President’s Invitation to Serve is part of Inauguration weekend

Jun 03, 2013

The President’s Invitation to Serve on May 19 was a fitting way to conclude the Cornerstone Inauguration weekend. President Troy Hammond and his family and some 75 faculty members and their families, staff and students joined forces to serve at one of the duplex homes with Emmanuel House, a nonprofit effort based in Aurora. Initiated by Rick Guzman ’99, Emmanuel House provides housing and help for refugee and working-class families.

“Giving back and service are a very important part of the philosophy of education at North Central,” says Hammond. “We’re following in the tradition of the faculty, staff and students who made this a priority of the College. Service was a natural thing to include in the weekend.”

Volunteers cleared brush, weeded landscaped areas, and prepared for planting 10 garden plots that Enactus students built on site last summer. Another group of volunteers transported and installed a swing set donated to Emmanuel House by Ryan Dowd ’00, executive director of Hesed House.

The eight young children living in the duplex units “were so excited when they saw the swing set,” says Whitney Roberts ’08, assistant director of ministry and service. “Our volunteers had to first dismantle it, then transport and put it back together again at the property.”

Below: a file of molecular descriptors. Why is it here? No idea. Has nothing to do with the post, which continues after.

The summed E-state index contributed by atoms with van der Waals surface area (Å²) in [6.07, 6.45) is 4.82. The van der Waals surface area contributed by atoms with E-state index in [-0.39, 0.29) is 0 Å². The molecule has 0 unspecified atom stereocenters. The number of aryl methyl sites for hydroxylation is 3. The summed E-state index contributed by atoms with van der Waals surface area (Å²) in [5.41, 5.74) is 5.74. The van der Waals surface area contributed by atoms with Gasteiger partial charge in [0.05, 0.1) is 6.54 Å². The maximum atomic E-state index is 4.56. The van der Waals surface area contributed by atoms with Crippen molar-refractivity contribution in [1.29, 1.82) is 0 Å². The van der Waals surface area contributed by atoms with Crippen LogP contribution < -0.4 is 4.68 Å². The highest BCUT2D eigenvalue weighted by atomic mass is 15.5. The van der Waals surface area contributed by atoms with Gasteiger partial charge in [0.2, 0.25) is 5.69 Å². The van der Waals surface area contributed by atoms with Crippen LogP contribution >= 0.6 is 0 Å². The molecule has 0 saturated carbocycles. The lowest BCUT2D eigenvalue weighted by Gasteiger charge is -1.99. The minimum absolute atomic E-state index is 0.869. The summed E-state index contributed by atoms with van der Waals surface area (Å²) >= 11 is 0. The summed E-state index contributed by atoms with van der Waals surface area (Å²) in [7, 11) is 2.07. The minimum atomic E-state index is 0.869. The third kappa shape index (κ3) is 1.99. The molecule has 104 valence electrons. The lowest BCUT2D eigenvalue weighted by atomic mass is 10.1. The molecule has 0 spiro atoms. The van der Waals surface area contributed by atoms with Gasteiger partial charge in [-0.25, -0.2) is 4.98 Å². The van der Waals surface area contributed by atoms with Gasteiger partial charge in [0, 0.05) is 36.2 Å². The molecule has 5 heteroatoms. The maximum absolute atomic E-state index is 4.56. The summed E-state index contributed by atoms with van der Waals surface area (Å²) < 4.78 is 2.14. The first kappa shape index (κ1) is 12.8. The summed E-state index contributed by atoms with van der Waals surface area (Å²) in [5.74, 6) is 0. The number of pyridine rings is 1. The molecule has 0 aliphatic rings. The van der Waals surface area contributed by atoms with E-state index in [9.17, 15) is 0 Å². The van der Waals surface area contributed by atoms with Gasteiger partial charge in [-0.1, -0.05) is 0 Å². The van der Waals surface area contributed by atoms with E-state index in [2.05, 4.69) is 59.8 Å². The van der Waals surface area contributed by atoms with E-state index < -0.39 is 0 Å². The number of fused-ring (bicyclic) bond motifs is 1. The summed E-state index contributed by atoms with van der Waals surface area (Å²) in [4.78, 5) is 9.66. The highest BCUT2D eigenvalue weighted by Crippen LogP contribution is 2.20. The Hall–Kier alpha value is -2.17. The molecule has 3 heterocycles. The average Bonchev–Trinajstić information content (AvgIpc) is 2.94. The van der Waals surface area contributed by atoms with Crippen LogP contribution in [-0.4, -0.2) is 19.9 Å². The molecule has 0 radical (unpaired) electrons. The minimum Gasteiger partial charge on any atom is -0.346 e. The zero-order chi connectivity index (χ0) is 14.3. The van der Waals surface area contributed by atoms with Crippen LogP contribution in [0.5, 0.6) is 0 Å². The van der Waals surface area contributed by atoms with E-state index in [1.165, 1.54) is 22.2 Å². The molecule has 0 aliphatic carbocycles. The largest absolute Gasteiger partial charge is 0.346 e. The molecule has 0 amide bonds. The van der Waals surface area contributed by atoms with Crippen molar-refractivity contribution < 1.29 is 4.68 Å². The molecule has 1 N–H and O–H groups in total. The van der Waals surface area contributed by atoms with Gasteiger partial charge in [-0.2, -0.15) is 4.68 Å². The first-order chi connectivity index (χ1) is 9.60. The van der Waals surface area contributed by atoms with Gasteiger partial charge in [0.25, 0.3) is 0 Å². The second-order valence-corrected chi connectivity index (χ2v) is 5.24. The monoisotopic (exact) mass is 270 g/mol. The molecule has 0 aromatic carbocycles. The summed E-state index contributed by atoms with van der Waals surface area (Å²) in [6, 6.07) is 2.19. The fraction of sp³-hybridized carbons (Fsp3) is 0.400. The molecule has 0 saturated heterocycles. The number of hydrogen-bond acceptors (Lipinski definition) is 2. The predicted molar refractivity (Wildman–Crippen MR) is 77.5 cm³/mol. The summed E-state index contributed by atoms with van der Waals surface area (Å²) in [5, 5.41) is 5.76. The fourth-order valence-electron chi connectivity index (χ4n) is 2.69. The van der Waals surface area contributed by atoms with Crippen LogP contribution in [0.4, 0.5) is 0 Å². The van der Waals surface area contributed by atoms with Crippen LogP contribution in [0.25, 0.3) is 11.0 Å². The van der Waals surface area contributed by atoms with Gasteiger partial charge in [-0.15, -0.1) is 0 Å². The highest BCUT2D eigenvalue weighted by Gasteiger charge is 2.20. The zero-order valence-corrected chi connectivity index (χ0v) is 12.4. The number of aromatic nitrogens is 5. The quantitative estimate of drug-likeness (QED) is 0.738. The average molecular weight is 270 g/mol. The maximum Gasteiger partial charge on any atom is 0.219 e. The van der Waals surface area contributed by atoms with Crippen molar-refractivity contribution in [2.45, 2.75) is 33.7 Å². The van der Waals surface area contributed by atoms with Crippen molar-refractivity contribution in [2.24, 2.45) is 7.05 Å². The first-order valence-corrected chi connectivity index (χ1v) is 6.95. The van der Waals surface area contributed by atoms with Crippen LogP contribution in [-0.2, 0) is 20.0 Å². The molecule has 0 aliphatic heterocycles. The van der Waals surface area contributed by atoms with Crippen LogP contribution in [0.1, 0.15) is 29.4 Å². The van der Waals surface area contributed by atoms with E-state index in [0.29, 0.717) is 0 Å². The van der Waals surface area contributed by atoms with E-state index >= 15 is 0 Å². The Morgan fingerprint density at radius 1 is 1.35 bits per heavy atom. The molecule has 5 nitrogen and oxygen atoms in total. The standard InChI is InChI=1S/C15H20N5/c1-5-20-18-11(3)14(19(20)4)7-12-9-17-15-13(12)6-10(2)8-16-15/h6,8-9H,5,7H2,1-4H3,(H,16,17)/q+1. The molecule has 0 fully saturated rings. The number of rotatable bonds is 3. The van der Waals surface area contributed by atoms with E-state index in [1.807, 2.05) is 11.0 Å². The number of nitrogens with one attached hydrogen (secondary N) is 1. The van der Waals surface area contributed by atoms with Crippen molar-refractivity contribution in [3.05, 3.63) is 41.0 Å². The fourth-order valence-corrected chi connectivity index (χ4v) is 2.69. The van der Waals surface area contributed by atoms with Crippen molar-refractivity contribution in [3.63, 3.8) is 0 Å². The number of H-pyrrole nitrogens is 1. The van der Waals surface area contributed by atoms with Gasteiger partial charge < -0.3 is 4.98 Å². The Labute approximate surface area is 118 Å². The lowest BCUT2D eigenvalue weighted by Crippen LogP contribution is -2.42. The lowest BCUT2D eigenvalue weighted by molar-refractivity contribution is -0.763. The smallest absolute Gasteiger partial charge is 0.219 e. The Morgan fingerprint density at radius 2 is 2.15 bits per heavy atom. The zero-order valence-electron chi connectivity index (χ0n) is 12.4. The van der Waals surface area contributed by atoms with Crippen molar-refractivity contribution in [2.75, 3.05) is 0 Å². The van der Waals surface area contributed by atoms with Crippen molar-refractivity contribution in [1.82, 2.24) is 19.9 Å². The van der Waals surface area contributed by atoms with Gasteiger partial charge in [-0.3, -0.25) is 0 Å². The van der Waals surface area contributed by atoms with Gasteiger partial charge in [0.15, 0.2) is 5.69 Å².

Jamie Maniameli ’15 helped pull weeds and hoe the garden beds. “I really like that the character of North Central is service-based,” she says. “It’s cool to be here serving with professors and President Hammond, and it’s a neat way to get to know him informally.”

Serving has been a family experience for years, says Hammond (photo, left), whose family adopted a child from Central America just over two years ago. “Ultimately, it was a service project in El Salvador that resulted in us meeting Adonay and him becoming our son. So service is especially meaningful to us.”

Donnavieve Smith, associate professor of marketing, and her son were among the volunteers. “I thought this would be a great way to bless families in transition while bonding with students and other faculty members. It turned out to be a beautiful experience,” says Smith.

Breaking the cycle of working-class poverty through homeownership, savings and expanded educational opportunities are chief goals of Emmanuel House. Current residents of the duplex are from Rwanda and Chicago and are gaining stability in their lives by saving toward home ownership and education. They, too, pitched in to help with the day of service.